Susan Smith Blakely

How to Seal the Deal After an Interview

In my last blog, I gave you some tips on interviewing for internships, clerkships and other law jobs.  I also encouraged you to use the career services offices at your law schools to help you prepare for interviews.  I hope you all ran to your computers and immediately signed up for a session with career services staff.  Good for you!  I love it when you actually listen.

I emphasized the importance of making a good first impression in that last blog, and now it is time to talk about how to conclude the interview and leave a good and lasting impression, which you hope will lead to a job offer.  That most often will be dictated by what you learned during the interview.

If you kept an open mind during the interview and really listened to what the interviewer had to say about the firm and the practice, you should know by the end of the interview whether the job interests you.  If what you have heard makes you want the job, say so.  This is the time to tell the interviewer what particularly impresses you about the firm and why you think that you could fit in well there.  You may want to talk about some skill that you have, which you think would be especially valuable to the law firm, or what area of the practice particularly interests you and why.  Do not be arrogant, but also do not be shy.  This is your time.  Use it to your advantage.

And, after you have killed the interview, do not forget to send a thank you note.  There is some disagreement about whether e-mail suffices for this purpose or whether a handwritten note is necessary, and I do not think there is any hard and fast rule.  Instead, I recommend that you take your cue from the description of the interviewer.  If the interviewer is a particularly sophisticated and well-dressed woman, I would opt for the hand-written note because I think that is what she might send in a similar circumstance.  However, if the interviewer is a man with a casual demeanor and sports memorabilia all over his office, I would be secure in sending an e-mail. Carrier pigeons are out!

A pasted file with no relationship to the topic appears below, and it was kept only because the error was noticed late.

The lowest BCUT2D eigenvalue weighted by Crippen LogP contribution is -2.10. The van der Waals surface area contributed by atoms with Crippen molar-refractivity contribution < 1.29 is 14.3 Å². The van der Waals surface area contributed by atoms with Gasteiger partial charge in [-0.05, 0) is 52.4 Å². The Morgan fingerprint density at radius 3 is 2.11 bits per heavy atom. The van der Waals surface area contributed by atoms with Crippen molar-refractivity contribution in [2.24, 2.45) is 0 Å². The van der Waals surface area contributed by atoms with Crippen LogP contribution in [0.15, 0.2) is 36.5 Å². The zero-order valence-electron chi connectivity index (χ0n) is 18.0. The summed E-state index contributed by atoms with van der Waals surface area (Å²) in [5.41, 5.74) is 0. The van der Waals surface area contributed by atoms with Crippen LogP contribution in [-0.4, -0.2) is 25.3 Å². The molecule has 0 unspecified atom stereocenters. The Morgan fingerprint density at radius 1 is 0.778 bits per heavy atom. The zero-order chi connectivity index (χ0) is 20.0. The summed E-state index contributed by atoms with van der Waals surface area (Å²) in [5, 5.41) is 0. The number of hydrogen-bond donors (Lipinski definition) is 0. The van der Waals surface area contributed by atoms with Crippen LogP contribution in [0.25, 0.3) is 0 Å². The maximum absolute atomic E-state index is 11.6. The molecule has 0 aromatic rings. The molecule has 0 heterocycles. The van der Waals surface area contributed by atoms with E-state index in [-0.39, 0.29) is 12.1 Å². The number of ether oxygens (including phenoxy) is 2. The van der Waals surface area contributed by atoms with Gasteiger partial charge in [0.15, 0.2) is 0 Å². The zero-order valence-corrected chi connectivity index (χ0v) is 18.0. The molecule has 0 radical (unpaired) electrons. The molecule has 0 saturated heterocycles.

No matter how you send the thank you note, consider it very important and take care with the content.  Tailor it to something that was discussed during the interview or something that the interviewer revealed about himself or herself.  In other words, personalize it.  Nothing cutesie, however.  This is not the time to send jokes or other "entertaining" references.  You want to be remembered for your most personable and professional self.

Good luck!  Interviewing is tedious, but it also is a great opportunity.  Take advantage of interviews that you are excited about and also those that you don't think interest you as much.  Get the most interviewing experience possible to prepare you for the one you really want. 

When that time comes, you will be ready!

Susan Smith Blakely is the Founder of LegalPerspectives LLC and a nationally-recognized author, speaker and consultant on issues related to young women lawyers, young women law students and young women interested in careers in the law.  She is author of Best Friends at the Bar:  What Women Need to Know about a Career in the Law (Wolters Kluwer/Aspen Publishers 2009), and Best Friends at the Bar:  The New Balance for Today's Woman Lawyer (Wolters Kluwer Law & Business 2012), which addresses the work-life struggle for women lawyers and includes twelve profiles of women who have successfully transitioned from one practice setting to another.  Ms. Blakely frequently speaks at colleges and universities, law schools, law firms and law organizations, and she has been featured in media including the LA Daily Journal, National Jurist, Washington Examiner Newspaper, Forbes Woman, DC Spotlight, Daily Muse and Huffington Post Business.  Ms. Blakely also is a frequent guest speaker and panelist at conferences on women's issues and the law profession.

Ms. Blakely graduated from the University of Wisconsin with distinction and from Georgetown University Law Center where she taught legal research and writing. She also is a Marshall Goldsmith trained career and leadership coach and a member of the CoachSource global network of leadership coaches.  She also is a career coach for the Indiana University Marshall Goldsmith Leadership Development and Executive Coaching Academy.   For more information, please visit 

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